In Physics of Waves by William C. Elmore and Mark A. Heald the book begins by looking at waves with the derivation of the formula for motion of a Transverse Wave on a string. In exploring wave phenomena, this material is a good starting point for comprehending both the physics and the mathematics of waves.

The problem is to find the mathematical formula to describe the motion on a taught string due to a temporary displacement of the string.

The string may be treated as a continuous media of linear density \(\lambda_0\) with a constant tension \(\tau_0\).

The string is displaced in the vertical direction \(\eta\).

The tension makes an angle \(\alpha_1\) to the unperturbed path of the string at the point of \(\eta_1\) displacement and the tension makes an angle \(\alpha_2\) to the unperturbed path of the string at the point of \(\eta_2\) displacement.

$$\tau_0$$ is constant.

$$\alpha_1 << 1$$ and $$\alpha_2 << 1$$

Looking at the sum of the forces in the y-direction:

$$F_y=\tau_0 \sin \alpha_2 – \tau_0 \sin \alpha_1$$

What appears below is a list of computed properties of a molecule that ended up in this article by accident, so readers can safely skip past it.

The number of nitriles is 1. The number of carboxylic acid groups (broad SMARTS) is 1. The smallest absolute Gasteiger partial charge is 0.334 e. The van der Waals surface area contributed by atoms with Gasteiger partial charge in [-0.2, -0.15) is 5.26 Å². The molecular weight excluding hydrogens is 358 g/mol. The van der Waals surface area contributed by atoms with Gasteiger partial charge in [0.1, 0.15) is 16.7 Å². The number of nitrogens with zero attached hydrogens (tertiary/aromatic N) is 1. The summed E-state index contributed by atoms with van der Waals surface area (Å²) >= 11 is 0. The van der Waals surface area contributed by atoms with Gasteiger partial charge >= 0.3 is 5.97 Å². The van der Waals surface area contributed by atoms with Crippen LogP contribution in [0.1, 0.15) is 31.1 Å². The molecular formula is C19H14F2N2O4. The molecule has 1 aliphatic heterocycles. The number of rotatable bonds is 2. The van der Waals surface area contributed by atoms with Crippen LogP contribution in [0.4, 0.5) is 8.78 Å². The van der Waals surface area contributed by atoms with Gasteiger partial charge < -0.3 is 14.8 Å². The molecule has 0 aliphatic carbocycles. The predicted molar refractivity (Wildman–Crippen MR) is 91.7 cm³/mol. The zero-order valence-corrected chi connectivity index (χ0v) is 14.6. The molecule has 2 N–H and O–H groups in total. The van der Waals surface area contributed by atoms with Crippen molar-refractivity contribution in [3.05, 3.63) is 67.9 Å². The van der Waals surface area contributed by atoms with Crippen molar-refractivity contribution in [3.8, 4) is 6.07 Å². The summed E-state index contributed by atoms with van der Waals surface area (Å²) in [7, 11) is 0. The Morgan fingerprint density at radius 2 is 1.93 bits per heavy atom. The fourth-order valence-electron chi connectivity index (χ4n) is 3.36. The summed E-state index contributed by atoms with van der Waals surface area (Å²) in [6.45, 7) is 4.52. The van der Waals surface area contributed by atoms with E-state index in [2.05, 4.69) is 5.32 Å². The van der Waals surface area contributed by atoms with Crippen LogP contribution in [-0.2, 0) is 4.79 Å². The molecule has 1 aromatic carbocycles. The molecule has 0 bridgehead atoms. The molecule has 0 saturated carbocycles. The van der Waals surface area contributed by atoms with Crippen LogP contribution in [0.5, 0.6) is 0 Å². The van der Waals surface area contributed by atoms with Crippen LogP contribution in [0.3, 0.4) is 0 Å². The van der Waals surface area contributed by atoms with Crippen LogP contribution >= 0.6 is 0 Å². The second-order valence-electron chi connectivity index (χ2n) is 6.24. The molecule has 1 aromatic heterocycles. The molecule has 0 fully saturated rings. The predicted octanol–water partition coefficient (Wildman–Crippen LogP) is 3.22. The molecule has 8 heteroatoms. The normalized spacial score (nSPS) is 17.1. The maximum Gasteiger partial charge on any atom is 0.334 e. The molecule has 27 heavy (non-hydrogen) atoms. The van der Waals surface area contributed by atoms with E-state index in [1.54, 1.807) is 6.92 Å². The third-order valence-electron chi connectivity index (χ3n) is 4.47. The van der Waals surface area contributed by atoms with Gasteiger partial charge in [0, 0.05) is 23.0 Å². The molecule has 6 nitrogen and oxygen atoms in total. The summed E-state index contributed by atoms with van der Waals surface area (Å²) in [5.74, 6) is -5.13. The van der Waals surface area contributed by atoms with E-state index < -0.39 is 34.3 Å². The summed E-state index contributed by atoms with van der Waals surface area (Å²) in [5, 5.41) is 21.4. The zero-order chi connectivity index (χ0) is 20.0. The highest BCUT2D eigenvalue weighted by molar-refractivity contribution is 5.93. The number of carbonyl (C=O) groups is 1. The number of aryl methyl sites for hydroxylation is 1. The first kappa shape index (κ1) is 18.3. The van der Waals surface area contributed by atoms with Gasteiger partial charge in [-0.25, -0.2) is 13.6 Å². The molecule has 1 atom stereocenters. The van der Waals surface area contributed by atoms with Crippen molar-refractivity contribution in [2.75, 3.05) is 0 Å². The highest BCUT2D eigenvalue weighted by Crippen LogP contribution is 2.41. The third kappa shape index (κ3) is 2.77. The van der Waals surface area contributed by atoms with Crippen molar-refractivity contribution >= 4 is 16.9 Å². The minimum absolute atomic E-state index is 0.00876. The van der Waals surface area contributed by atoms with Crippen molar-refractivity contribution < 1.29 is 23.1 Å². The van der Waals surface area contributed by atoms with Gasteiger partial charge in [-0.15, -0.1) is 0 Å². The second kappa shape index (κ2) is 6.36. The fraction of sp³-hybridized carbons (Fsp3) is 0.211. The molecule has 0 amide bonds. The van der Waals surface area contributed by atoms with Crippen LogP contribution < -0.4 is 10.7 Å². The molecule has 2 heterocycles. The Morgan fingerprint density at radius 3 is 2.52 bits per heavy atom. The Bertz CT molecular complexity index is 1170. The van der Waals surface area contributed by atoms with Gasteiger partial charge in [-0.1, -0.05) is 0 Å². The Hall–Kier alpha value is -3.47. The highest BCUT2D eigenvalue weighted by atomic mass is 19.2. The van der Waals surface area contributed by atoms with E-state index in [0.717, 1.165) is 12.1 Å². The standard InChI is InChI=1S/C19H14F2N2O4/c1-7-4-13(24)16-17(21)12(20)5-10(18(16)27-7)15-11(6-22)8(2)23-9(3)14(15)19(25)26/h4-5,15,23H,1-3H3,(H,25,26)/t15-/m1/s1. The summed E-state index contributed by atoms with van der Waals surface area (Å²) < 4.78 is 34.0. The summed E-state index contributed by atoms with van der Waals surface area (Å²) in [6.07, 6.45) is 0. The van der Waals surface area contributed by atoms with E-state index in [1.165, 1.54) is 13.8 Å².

Due to the small angles

$$\sin \alpha_i \approx \tan \alpha_i$$

Noting the relationship in Figure 2

Note from this relationship:

$$\tan \alpha_i = \frac{\partial \eta_i}{\partial {x}}$$

This can be placed into the equation for the force in the y-direction:

$$F_y=\tau_0 \frac{\partial \eta_2}{\partial {x}}-\tau_0 \frac{\partial \eta_1}{\partial {x}}$$

Looking at the sum of the forces in the x-direction:

$$F_x=\tau_0 \cos \alpha_2 – \tau_0 \cos \alpha_1$$

The small angles mean \(\cos \alpha_2 \approx 1\) and \(\cos\alpha_1 \approx 1\)

Thus

$$F_x=1- 1=0$$

The only net force is in the y-direction. Using Newton’s second law all of these equations can be combined.

$$F=ma$$

$$m=\lambda_0 \Delta x$$

$$a = \frac{\partial^2\eta}{\partial t^2}$$

Setting this equal to the force in the y-direction and taking the limit as \(\Delta x\) approaches zero this give the following:

$$\tau_0\left(\frac{\partial \eta_2}{\partial x}-\frac{\partial \eta_1}{\partial x}\right) = \lambda_0 \Delta x \frac{\partial^2 \eta}{\partial t^2}$$

$$\frac{1}{\Delta x}\tau_0 \left(\frac{\partial \eta_2}{\partial x}-\frac{\partial \eta_1}{\partial x}\right) = \lambda_0 \frac{\partial^2 \eta}{\partial t^2}$$

Note taking the limit gives the definition of the derivative which generates the second partial derivative with respect to x.

$$\lim\limits_{\Delta x \to 0} \frac{1}{\Delta x} \tau_0 \left(\frac{\partial \eta_2}{\partial x}-\frac{\partial \eta_1}{\partial x}\right) = \lambda_0 \frac{\partial^2 \eta}{\partial t^2}$$

$$\tau_0 \frac{\partial^2 \eta}{\partial x^2} = \lambda_0 \frac{\partial^2 \eta}{\partial t^2}$$

This is called the wave equation the next post will explore properties of this equation.

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